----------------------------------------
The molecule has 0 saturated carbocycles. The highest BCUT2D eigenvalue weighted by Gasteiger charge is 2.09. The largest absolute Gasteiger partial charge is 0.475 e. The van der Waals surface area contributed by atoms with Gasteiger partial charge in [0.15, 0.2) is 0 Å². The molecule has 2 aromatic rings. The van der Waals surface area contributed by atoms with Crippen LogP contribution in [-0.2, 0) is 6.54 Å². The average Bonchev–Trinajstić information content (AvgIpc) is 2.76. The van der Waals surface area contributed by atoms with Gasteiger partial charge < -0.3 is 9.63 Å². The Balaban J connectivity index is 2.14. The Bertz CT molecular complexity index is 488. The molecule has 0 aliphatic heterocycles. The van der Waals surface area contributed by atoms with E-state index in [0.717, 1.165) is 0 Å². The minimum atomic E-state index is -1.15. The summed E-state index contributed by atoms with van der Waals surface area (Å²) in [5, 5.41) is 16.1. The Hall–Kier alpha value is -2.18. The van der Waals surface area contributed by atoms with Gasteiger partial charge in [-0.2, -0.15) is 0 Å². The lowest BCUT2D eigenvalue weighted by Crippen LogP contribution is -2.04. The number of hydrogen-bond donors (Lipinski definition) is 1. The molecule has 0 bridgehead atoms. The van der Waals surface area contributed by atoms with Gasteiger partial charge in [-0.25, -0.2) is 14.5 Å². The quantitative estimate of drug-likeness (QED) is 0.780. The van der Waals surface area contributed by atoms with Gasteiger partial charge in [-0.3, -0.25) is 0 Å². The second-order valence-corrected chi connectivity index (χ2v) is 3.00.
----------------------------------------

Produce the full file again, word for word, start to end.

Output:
The molecule has 0 saturated carbocycles. The highest BCUT2D eigenvalue weighted by Gasteiger charge is 2.09. The largest absolute Gasteiger partial charge is 0.475 e. The van der Waals surface area contributed by atoms with Gasteiger partial charge in [0.15, 0.2) is 0 Å². The molecule has 2 aromatic rings. The van der Waals surface area contributed by atoms with Crippen LogP contribution in [-0.2, 0) is 6.54 Å². The average Bonchev–Trinajstić information content (AvgIpc) is 2.76. The van der Waals surface area contributed by atoms with Gasteiger partial charge < -0.3 is 9.63 Å². The Balaban J connectivity index is 2.14. The Bertz CT molecular complexity index is 488. The molecule has 0 aliphatic heterocycles. The van der Waals surface area contributed by atoms with E-state index in [0.717, 1.165) is 0 Å². The minimum atomic E-state index is -1.15. The summed E-state index contributed by atoms with van der Waals surface area (Å²) in [5, 5.41) is 16.1. The Hall–Kier alpha value is -2.18. The van der Waals surface area contributed by atoms with Gasteiger partial charge in [-0.2, -0.15) is 0 Å². The lowest BCUT2D eigenvalue weighted by Crippen LogP contribution is -2.04. The number of hydrogen-bond donors (Lipinski definition) is 1. The molecule has 0 bridgehead atoms. The van der Waals surface area contributed by atoms with Gasteiger partial charge in [-0.25, -0.2) is 14.5 Å². The quantitative estimate of drug-likeness (QED) is 0.780. The van der Waals surface area contributed by atoms with Gasteiger partial charge in [-0.3, -0.25) is 0 Å². The second-order valence-corrected chi connectivity index (χ2v) is 3.00.